Schrader, Welch Legislation to Close Billion Dollar Medicaid Drug Rebate Loophole Passes the House

    Tue, 12/11/2018 - 9:00pm

    Legislation introduced by Congressman Kurt Schrader (OR-05) and Congressman Peter Welch (VT-At Large) to close a loophole in the Medicaid Drug Rebate Program that is reported to have cost the Medicaid program as much as $1 billion passed in the House this week as part of the IMPROVE Act. Reps. Schrader and Welch introduced the Medicaid Drug Rebate Accountability Act earlier this year following the release of an Inspector General report, and followed up by introducing the House version of the Right Rebate Act last week.

    “I’m pleased that our legislation was included in the IMPROVE Act and passed out of the House today,” said Rep. Schrader. “It’s ridiculous that these blatant abuses of the system have resulted in a billion dollar loss for taxpayers. Our legislation gives CMS the proper authority to deal with these inaccuracies, preventing bad actors from taking advantage of the system and honest mistakes from costing us even more money.”

    VIDEO: Rep. Schrader Urges Colleagues to Close Billion Dollar Loophole in Medicaid Drug Rebate Program

    “For too long, drug companies have been ripping off the Medicaid program by misclassifying their products to limit required price discounts,” said Rep. Welch. “This commonsense legislation puts a stop to this unethical practice and ensures that all drugs covered by Medicaid are correctly classified.”

    Under the Medicaid Drug Rebate Program, drug manufacturers who wish to have their drugs covered by Medicaid must pay a rebate to federal and state governments, and the rebate rate is different for brand drugs, at 23.1 percent of the Average Manufacturer Price (AMP) per unit, and generic drugs, at 13 percent of AMP per unit. When applying for the rebate, the manufacturer must indicate whether their drug is brand or generic. According to an HHS Inspector General Report published in December of last year, however, hundreds of drugs in the rebate program that should be considered brand were marked in their applications as generic. That same report found that this may have cost the rebate program upwards of $1 billion.

    Under the Schrader-Welch legislation, if a drug company knowingly misclassifies their brand drug as a generic, Centers for Medicare and Medicaid Services (CMS) will have the power to fine the drug company double the normal rebate they would have had to pay the government. The bill strengthens CMS and congressional oversight of the program to close the loophole.

    Bipartisan Bill to Save Salmon On the Columbia and Willamette Rivers Headed to the President’s Desk

    Mon, 12/10/2018 - 9:00pm

    The bipartisan Endangered Salmon and Fisheries Predation Prevention Act, led by Reps. Jaime Herrera Beutler (R-WA) and Kurt Schrader (D-OR) in the House, passed out of Congress today and is headed to the President’s desk to become law. The legislation gives tribal members and government fish managers the authority to remove sea lions from specific areas of the Columbia River system and its tributaries where they are posing the most harm to endangered salmon, steelhead and other native fish runs.

    “This has been an issue that I have worked on since first coming to Congress. I want to thank everyone – Rep. Herrera Beutler, Senators Risch and Cantwell, and our states, tribes, and local communities – for the exceptional work to get this bill over the finish line this year,” said Rep. Schrader. “In the last few years especially, we’ve seen a record number of sea lions in the Columbia River from Astoria to Bonneville Dam. Ratepayers and my constituents are paying hundreds of millions of dollars annually towards the largest mitigation program in the country for threatened and endangered salmon. These sea lions, whose population has become totally inconsistent with their historic range, have been undoing all of that work by feasting on the endangered species. Our legislation will provide a great step forward in eliminating this threat to our iconic Oregon salmon that are struggling to survive once and for all.”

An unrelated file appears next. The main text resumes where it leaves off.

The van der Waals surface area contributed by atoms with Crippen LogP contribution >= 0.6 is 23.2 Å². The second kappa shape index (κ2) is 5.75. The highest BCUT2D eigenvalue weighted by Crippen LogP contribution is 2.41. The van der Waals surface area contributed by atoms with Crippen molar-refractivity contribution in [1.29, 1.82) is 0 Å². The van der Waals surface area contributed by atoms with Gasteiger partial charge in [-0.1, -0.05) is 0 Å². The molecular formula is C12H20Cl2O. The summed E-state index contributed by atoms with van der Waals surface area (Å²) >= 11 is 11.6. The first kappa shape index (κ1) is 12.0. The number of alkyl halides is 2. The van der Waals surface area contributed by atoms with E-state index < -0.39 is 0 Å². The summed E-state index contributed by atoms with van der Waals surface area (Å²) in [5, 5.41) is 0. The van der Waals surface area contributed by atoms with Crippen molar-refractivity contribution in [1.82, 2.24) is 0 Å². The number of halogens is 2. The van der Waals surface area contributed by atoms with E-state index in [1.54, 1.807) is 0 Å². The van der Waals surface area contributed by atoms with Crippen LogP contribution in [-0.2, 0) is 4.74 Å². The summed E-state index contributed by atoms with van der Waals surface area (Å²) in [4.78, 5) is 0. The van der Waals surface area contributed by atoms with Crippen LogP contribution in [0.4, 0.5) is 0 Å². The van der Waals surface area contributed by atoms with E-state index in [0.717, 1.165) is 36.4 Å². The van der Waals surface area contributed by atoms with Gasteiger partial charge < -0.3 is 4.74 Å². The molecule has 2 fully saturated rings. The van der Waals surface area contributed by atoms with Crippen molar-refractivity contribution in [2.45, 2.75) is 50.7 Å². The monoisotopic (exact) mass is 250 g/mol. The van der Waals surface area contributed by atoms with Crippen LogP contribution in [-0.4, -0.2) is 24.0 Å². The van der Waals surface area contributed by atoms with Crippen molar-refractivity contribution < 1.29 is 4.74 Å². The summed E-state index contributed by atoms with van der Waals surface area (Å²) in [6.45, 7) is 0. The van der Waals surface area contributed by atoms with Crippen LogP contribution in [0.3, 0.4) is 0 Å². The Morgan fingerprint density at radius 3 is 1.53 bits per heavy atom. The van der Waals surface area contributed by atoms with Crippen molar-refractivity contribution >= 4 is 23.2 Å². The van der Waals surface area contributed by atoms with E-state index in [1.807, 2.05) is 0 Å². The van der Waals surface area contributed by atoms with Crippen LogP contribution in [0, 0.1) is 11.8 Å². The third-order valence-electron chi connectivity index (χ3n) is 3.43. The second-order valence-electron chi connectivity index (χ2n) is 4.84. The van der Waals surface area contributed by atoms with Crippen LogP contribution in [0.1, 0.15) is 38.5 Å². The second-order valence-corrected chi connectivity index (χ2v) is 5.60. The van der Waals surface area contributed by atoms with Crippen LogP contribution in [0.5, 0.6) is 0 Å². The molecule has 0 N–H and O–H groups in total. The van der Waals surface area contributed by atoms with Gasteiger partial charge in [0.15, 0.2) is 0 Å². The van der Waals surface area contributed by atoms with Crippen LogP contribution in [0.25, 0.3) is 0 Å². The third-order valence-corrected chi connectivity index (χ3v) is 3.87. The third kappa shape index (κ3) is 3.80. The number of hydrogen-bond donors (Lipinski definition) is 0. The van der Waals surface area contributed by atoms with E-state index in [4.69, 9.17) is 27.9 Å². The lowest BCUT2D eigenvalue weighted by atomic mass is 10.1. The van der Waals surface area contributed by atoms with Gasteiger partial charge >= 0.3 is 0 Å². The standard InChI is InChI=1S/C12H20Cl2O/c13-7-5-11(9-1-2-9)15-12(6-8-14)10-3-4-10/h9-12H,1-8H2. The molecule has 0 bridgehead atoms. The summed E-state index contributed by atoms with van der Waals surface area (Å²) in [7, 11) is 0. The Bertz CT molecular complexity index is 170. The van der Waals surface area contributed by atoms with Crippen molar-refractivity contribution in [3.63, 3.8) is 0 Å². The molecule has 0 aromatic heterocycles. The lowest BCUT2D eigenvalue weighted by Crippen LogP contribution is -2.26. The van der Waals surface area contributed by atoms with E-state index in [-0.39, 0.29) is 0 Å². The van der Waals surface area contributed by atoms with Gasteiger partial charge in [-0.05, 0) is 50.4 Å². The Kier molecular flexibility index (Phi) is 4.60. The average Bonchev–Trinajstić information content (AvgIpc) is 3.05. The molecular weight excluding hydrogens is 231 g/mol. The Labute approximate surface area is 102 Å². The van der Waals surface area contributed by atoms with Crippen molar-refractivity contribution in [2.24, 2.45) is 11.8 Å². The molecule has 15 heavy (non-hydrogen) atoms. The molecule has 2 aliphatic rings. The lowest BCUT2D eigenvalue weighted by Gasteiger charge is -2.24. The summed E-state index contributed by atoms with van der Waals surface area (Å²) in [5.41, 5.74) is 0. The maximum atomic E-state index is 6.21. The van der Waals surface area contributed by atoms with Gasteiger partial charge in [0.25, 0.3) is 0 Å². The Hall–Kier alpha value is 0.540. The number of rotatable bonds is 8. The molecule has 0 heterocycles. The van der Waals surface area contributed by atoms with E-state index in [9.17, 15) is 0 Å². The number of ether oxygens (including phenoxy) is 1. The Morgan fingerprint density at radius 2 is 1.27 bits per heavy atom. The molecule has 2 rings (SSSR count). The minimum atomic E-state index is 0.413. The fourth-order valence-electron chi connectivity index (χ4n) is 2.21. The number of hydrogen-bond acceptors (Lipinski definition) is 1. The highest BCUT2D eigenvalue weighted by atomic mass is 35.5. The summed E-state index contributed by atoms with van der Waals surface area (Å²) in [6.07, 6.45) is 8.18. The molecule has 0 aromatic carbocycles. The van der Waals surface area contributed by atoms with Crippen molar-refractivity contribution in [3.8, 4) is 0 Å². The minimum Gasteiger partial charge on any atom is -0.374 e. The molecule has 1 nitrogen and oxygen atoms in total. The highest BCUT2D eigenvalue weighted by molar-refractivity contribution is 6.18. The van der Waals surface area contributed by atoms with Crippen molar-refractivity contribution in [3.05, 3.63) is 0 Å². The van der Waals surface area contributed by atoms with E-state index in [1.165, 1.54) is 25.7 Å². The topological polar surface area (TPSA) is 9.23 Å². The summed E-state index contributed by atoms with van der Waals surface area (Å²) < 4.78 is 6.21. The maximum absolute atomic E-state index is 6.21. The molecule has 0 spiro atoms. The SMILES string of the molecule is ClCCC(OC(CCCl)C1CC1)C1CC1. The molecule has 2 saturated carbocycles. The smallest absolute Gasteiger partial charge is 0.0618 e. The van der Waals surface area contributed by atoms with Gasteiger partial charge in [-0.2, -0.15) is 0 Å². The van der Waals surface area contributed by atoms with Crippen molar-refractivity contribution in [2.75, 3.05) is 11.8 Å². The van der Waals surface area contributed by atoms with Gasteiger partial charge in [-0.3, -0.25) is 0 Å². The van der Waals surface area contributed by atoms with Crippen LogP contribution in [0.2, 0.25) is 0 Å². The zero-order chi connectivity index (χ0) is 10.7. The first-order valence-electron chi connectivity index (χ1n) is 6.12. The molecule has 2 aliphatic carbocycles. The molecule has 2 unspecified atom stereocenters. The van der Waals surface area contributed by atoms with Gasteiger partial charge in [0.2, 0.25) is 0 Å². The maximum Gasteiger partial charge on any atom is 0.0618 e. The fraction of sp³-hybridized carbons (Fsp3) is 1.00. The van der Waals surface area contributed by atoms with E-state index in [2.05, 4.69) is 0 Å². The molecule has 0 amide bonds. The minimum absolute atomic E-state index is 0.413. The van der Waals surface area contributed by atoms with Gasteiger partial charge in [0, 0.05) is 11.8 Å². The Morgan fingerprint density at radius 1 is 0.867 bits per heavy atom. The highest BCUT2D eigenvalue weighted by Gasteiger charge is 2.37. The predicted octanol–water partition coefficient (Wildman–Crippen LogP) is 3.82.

“Today’s passage of our bill to control sea lions was a hard-fought victory – it’s a personal victory for each of us who treasure our Northwest salmon runs and want to see them preserved for generations to come,” said Rep. Herrera Beutler. “I’m grateful for the partnership of my colleague Kurt Schrader, and for Senators Risch and Cantwell for shepherding this through the Senate. I’m so pleased we are able to give Northwest fish managers this critical tool to help save our salmon and steelhead runs.”

    Historic recovery efforts of endangered salmon and steelhead populations in the Columbia River have been compromised by exponentially increasing sea lion predation in recent years. According to the National Oceanic and Atmospheric Administration (NOAA), California sea lions have killed the largest proportion of spring Chinook salmon and steelhead this year than any year since 2011. Oregon Department of Fish and Wildlife estimates that at the current rate, the Willamette Winter Steelhead run faces a 90 percent chance of extinction if nothing changes.

    This bipartisan legislation authorizes states and tribal members to lethally remove sea lions that are predating on endangered salmon, steelhead and other native fish species. The Endangered Salmon and Fisheries Predation Prevention Act is supported by a broad spectrum of Northwest residents and organizations that include recreational fishermen represented by the Coastal Conservation Association, Tribes and the Oregon and Washington State Departments of Fish and Wildlife.